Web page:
6 NOVEMBER 2019
The Victorian Institute of Teaching (VIT) recognises its function to consider child safety and wellbeing is a very serious responsibility. It aligns with VIT's vision for all Victorian children and young people to have the best teachers, and plays a vital role in upholding and protecting the integrity of the profession.
From 1 September 2019, amendments to the Education and Training Reform Act 2006 came into effect, requiring
- principals and early childhood managers to provide certain information to VIT
- registered teachers to provide certain information to VIT and Working with Children Check Victoria (WWCCV)
- VIT to closely align its registration scheme with the Working with Children (WWC) Check scheme.
This means VIT has changed the way it registers and regulates teachers in Victoria. In particular, VIT now assesses certain types of conduct to determine whether a person is suitable to be registered, or to remain registered, as a teacher. These assessments are in addition to the previous existing ways in which we assess the suitability of teachers.
These changes require VIT to assess a teacher's suitability in a way that more closely aligns with the assessments made under the Worker Screening Act 2020 (previously the Working with Children Act 2005) and improve information sharing with WWCCV.
For more information on the reporting obligations of teachers, principals and early childhood managers, read our changes to VIT’s teacher registration scheme.
For more information on how VIT more closely aligns with the WWC Check scheme, read our frequently asked questions.
In line with the legislative changes, VIT has taken disciplinary actions where required. Below are three real case studies that showcase the potential impact on teachers and how VIT administers its duties. Please note: the language has been modified to de-identify all parties.
Warning: the content in these case studies may be confronting to some readers – discretion is advised. VIT is sharing this information to demonstrate the importance of its role in providing for the safety and wellbeing of children and young people. If you are affected by the nature of these case studies, you can seek support by visiting 1800RESPECT.org.au or calling 1800RESPECT (1800 737 732).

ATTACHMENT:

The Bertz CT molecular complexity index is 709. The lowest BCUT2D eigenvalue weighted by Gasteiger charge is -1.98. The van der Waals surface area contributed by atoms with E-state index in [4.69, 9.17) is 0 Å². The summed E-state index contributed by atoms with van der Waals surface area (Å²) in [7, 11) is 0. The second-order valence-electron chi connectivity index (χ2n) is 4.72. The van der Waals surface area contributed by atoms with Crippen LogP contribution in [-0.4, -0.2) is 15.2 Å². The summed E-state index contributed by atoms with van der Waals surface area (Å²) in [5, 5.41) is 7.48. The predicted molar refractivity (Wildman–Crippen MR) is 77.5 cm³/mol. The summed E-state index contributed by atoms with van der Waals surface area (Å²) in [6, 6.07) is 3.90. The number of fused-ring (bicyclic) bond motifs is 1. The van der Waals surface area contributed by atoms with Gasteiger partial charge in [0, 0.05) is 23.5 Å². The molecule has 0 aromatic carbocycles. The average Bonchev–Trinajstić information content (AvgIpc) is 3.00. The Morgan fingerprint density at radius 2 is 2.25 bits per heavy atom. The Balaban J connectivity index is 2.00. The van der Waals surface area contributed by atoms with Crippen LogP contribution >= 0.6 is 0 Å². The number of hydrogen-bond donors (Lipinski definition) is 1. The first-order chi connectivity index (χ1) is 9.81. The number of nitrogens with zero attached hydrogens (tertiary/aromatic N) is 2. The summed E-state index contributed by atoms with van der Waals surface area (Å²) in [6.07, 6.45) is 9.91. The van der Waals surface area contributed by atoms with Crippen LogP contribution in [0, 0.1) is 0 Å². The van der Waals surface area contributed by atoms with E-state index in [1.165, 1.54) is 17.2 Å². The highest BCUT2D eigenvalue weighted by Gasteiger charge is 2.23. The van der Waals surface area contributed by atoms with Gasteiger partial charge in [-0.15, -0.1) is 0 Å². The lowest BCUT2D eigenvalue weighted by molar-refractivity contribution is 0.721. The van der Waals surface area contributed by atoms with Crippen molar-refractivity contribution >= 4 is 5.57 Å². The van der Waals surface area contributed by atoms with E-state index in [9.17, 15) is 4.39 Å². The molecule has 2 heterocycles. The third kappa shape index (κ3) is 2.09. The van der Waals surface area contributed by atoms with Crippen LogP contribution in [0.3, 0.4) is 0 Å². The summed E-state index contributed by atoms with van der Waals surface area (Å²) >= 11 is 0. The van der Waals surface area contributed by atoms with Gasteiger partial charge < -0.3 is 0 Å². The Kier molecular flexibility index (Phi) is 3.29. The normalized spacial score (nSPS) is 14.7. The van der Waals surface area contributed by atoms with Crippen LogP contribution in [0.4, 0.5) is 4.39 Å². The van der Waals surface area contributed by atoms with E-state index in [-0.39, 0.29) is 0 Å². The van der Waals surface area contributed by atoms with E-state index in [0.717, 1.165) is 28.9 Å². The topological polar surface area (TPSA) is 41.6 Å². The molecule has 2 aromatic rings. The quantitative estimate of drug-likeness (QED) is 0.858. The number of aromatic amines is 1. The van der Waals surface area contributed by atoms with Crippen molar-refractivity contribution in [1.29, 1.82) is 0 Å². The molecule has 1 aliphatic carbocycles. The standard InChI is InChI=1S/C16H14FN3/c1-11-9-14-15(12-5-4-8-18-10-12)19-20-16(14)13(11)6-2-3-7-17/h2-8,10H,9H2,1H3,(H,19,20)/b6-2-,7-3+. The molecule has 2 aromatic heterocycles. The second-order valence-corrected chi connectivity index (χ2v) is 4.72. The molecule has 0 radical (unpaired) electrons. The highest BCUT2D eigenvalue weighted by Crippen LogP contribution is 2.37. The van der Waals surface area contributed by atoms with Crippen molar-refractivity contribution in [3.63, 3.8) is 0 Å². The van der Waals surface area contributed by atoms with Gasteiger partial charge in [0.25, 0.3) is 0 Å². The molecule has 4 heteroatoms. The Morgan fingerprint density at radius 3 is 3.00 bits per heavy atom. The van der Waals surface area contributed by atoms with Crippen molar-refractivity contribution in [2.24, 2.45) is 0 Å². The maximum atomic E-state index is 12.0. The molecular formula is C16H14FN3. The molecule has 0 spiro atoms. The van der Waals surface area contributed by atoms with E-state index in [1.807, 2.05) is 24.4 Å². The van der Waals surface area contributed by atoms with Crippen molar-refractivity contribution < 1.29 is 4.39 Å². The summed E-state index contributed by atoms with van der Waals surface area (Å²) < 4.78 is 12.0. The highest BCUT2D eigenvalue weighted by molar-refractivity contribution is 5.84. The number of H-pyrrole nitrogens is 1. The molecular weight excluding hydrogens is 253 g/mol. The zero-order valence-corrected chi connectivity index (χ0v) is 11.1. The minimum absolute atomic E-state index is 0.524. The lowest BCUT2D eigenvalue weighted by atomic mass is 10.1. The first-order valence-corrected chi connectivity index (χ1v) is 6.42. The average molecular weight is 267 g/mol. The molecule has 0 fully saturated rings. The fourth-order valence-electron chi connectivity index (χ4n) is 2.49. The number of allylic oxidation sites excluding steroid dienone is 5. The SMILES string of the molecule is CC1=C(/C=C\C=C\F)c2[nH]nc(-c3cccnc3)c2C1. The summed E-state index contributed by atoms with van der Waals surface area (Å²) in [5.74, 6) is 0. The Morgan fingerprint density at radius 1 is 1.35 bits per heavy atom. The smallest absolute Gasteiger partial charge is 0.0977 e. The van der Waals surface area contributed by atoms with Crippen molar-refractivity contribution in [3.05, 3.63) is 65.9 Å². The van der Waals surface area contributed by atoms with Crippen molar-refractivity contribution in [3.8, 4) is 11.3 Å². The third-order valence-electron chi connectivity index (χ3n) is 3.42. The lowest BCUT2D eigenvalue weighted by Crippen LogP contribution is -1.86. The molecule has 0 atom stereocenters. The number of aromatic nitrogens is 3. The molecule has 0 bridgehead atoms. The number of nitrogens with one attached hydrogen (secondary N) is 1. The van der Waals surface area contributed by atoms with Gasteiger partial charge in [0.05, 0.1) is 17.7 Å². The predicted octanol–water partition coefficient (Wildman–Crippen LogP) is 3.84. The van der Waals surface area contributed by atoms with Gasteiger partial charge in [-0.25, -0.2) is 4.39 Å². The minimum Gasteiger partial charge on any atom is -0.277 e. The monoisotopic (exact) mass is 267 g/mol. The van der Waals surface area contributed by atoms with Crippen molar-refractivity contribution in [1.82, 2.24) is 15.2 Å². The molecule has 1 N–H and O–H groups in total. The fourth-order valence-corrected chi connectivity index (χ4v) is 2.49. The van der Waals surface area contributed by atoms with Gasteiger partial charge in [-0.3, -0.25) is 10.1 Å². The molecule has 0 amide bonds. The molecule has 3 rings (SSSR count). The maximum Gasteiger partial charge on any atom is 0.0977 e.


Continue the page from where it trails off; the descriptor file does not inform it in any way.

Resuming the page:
Case Study 1
The Education and Training Reform Act 2006 states that all teacher registrations held by a person are cancelled if they have been given a WWC exclusion (previously known as a negative notice) under the Worker Screening Act 2020. A WWC exclusion is issued to a person who has applied for a WWC Check and has been assessed as unsuitable to engage in child related work. They are also disqualified from teaching in a school or early childhood service, and are not entitled to apply to be registered as a teacher for a period of 5 years from the date on which the WWC exclusion was given.
VIT received a notification from WWCCV that a registered teacher had been issued with a exclusion under the Worker Screening Act 2020.
As required by law, VIT issued a Notice of Cancellation of Registration and Disqualification from Teaching to the teacher. The cancellation in registration meant the teacher was not exempt from a WWC Check. In accordance with the law, VIT also notified the person’s employer, teacher registration authorities in all other states and territories of the Commonwealth and in New Zealand, WWCCV and Commercial Passenger Vehicles Victoria of the cancellation of the teacher’s registration.
VIT removed the name of the person from the register of teachers and included an entry on the Register of Disciplinary Action stating that the registration of the teacher has been cancelled and they were disqualified from teaching in a school or early childhood service because they had been given a WWC exclusion. VIT also published its decision to cancel the registration of the teacher and disqualify them from teaching in the Government Gazette.